- Pathfinder

Reply To: In the first lecture, Dr. McDermott teaches that the Bible is one story, and that God upholds his covenant with the Jewish people to this very day. Was this what you were taught growing up? If not, how will this insight change the way you read the bible going forward?

Dominic Gialdini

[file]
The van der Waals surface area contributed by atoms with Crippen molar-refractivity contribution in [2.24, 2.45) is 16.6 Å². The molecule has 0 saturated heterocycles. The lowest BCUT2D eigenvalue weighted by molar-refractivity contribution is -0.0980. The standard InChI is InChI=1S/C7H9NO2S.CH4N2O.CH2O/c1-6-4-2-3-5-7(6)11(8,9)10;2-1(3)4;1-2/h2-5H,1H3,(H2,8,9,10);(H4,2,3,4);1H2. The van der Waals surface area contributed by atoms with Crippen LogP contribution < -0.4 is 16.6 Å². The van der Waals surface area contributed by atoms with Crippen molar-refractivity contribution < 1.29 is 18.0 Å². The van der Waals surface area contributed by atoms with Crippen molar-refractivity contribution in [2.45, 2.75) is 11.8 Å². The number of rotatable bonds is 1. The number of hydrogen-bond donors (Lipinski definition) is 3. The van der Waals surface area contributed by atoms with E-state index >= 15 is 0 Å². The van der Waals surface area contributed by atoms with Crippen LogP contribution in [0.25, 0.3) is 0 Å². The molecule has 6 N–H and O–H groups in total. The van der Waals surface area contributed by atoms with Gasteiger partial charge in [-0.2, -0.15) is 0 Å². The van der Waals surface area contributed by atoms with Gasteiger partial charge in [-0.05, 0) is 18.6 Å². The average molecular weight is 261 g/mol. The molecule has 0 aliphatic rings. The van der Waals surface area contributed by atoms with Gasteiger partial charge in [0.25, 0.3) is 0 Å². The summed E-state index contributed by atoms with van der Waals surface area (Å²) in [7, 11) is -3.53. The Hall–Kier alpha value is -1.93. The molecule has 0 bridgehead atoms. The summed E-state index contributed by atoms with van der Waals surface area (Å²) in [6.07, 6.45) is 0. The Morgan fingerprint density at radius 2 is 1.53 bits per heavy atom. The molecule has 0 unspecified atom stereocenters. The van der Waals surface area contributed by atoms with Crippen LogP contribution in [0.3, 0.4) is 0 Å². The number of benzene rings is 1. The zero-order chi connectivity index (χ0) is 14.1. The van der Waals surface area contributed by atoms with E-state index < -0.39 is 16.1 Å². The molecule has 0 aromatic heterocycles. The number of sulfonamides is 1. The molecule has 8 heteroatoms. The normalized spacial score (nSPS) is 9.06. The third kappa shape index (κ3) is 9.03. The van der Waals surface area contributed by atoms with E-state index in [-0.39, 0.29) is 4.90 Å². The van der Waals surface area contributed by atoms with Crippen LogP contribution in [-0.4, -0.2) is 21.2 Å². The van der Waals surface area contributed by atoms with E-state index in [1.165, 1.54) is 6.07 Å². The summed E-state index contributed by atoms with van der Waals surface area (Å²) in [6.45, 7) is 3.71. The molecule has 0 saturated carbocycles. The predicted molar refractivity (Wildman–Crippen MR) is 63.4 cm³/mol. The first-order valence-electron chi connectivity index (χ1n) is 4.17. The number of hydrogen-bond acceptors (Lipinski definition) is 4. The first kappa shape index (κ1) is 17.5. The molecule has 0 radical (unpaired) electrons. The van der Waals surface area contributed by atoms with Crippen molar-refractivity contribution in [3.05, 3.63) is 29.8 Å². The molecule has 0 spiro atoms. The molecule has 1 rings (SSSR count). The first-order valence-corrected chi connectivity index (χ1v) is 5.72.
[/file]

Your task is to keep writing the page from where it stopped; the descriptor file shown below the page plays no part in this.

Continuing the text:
Growing up as a Catholic, supersessionism was never a prevalent topic of conversation. However, I have come to realize that my views were not fully in line with Dr. McDermott’s teachings. Most notably, in late high school or early college, I became interested in New Testament/Old Testament parallels and explored the story of the Passion. I had read and believed somewhere that when Jesus died and the veil in the temple tore, this symbolized the Jewish loss of authority over over the true faith in favor of Christianity. I believe that I understood the New Covenant as a replacement of the Old Covenant, but I never fully considered the implications that this would have on the Jewish people. Of course, I believe in the Church, but I never entertained the thought of whether the Old Covenant was nullified; it was not a question that I had considered. This insight of Dr. McDermott’s goes hand-in-hand with our traditional Good Friday service, which includes prayers for the Jewish people, “to whom God first revealed himself.” The discussion of the meek inheriting the land [of Israel] is surely something that I will reflect on much.